The TFA model does not support or enhance the teaching profession. They do not work with teachers colleges to improve their programs. They poach students from other subject majors, give them a quick five week boot camp on teaching, and strong arm states (many of which don’t have a teacher shortage)  into putting their recruits into some of the toughest districts. They also don’t work to encourage their recruits to stay in the teaching profession. Many go on to administrative of policy positions after their two year stint in TFA. Martin must be unfamiliar with the Harvard University student group United Students Against Sweatshops which was pushing Harvard to end its relationship with TFA. In a well researched and cogent letter to Wendy Kopp (Founder), Elisa Villanueva Beard, and Matt Kramer (CEOs) of TFA they stated,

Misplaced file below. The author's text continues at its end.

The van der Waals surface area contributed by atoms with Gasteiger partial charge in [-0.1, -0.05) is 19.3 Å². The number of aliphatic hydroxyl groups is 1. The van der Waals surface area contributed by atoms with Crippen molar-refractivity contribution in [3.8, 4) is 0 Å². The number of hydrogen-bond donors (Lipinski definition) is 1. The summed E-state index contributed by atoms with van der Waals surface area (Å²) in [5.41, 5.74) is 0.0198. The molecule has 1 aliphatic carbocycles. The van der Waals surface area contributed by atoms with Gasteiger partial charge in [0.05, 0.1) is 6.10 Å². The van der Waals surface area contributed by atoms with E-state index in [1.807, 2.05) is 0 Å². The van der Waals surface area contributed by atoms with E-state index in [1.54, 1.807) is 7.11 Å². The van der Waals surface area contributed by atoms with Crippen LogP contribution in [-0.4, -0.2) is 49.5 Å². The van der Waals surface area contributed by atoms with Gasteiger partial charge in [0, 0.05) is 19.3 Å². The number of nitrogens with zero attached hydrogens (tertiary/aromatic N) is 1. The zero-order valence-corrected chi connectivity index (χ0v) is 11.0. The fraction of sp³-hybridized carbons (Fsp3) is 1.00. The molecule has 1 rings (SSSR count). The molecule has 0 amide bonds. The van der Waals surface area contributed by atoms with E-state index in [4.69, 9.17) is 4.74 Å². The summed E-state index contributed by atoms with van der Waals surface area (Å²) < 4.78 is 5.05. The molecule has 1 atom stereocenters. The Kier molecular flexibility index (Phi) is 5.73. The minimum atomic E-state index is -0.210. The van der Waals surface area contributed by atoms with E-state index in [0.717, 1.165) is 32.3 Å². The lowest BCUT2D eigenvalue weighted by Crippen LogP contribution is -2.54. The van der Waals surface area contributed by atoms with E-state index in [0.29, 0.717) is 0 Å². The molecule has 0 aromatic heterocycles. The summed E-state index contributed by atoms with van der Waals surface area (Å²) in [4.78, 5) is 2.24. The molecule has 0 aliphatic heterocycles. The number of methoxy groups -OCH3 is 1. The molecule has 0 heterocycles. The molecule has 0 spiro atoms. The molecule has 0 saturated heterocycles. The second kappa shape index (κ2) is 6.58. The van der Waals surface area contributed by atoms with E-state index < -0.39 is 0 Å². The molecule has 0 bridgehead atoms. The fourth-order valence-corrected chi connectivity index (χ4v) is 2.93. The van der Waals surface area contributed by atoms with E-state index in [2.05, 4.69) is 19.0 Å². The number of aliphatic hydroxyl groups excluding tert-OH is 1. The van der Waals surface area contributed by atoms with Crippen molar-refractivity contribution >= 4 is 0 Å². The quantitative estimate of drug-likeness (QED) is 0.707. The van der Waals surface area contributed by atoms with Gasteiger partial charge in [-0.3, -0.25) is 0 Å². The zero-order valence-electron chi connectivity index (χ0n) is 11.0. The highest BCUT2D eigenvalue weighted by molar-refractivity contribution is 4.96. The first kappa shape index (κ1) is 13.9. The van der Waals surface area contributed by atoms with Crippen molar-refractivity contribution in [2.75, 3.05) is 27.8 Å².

“Across the nation, students are standing up to demand that our universities stop propping up TFA. Without our universities’ involvement as “alternative certifiers” for TFA as required under federal and state law, without our special scholarships for TFA alumni, and without our blind institutional promotion for their recruiting, and other special partnerships, TFA cannot keep pushing its agenda of dismantling public education.”

Or maybe Martin just agrees with TFA’s agenda.

Meanwhile we have been putting teachers with a questionable rating of highly qualified into districts for almost seven months. Teachers do not have to have these certificates in order to teach in the state, but obviously those who have them are more desirable to districts.  Maynard Wallace noted that it is strictly a district decision which type of teacher they hire. True, but they rely on the state to tell them which ones are best and worth the extra money they will have to pony up for one rated Highly Qualified.